Although Western democracies are often called “nation-states”, a number of them are more accurately described as “multination” states or “plurinational” states, in the sense that they contain historic substate groups who have a distinct national identity and who mobilize politically in pursuit of nationalist goals. Examples include the Welsh and Scots in Britain, the Catalans and Basques in Spain, the Flemish in Belgium, the Germans in northern Italy, the Corsicans in France, the Swedes in Finland, and the Quebecois in Canada. Such national minorities have historically been viewed with suspicion by states, who doubt their loyalty, and who fear their secessionist or irredentist intentions. States have often tried to suppress the public expression of substate national identities, and to keep tight political control over national minorities. Yet we can also find important examples where states have come to accept the legitimacy of minority nationalist aspirations, and to reshape political institutions to accord greater space for the language and culture of national minorities, and to accord them greater autonomy. They have come to accept, implicitly or explicitly, that they are multination states.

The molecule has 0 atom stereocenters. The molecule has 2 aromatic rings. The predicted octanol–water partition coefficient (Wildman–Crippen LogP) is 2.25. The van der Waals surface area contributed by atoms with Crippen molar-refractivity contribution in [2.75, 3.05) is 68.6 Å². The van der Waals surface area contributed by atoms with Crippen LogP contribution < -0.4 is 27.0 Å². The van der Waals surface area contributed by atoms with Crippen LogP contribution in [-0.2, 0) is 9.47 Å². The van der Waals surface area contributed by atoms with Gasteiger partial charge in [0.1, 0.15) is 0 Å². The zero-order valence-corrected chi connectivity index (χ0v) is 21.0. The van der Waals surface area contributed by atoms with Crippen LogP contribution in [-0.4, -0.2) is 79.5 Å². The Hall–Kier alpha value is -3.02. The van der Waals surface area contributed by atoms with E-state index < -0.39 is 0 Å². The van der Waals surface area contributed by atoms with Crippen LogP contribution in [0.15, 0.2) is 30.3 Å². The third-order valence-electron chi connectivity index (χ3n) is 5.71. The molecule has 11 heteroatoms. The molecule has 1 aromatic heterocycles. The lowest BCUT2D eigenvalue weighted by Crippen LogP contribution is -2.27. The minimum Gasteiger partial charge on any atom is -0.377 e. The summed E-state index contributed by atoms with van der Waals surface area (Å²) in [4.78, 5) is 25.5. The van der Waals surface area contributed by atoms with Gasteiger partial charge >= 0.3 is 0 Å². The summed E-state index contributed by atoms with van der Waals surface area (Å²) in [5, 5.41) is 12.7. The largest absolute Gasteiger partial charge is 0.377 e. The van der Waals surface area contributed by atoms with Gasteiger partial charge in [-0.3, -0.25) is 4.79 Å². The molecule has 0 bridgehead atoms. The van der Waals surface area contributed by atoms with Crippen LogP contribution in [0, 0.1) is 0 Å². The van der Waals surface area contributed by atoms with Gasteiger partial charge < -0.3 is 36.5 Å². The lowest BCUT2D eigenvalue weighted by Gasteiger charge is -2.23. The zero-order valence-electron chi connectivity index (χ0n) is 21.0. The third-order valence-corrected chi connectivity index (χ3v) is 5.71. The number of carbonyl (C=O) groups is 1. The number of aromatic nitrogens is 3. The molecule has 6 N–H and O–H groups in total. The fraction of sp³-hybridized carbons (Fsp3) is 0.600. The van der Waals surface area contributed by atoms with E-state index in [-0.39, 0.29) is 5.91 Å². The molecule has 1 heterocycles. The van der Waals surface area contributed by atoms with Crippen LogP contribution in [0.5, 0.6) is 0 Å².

Our MCP Index for National Minorities is intended to track the extent of this shift over the past three decades, by examining the adoption of the following six policies:
This is not an exhaustive list of every possible form of public policy intended to recognize or accommodate the distinctive status of national minorities. However, we believe that this list captures core elements of the `multiculturalist turn’ in relation to such groups.
The country scores in the Index reveals considerable variation across times and across countries in the strength of these policies. However, the basic trend line is clear: there has been a consistent increase in the average score of Western democracies from 1980 to 2000 to 2010, with virtually no reverses or retreats.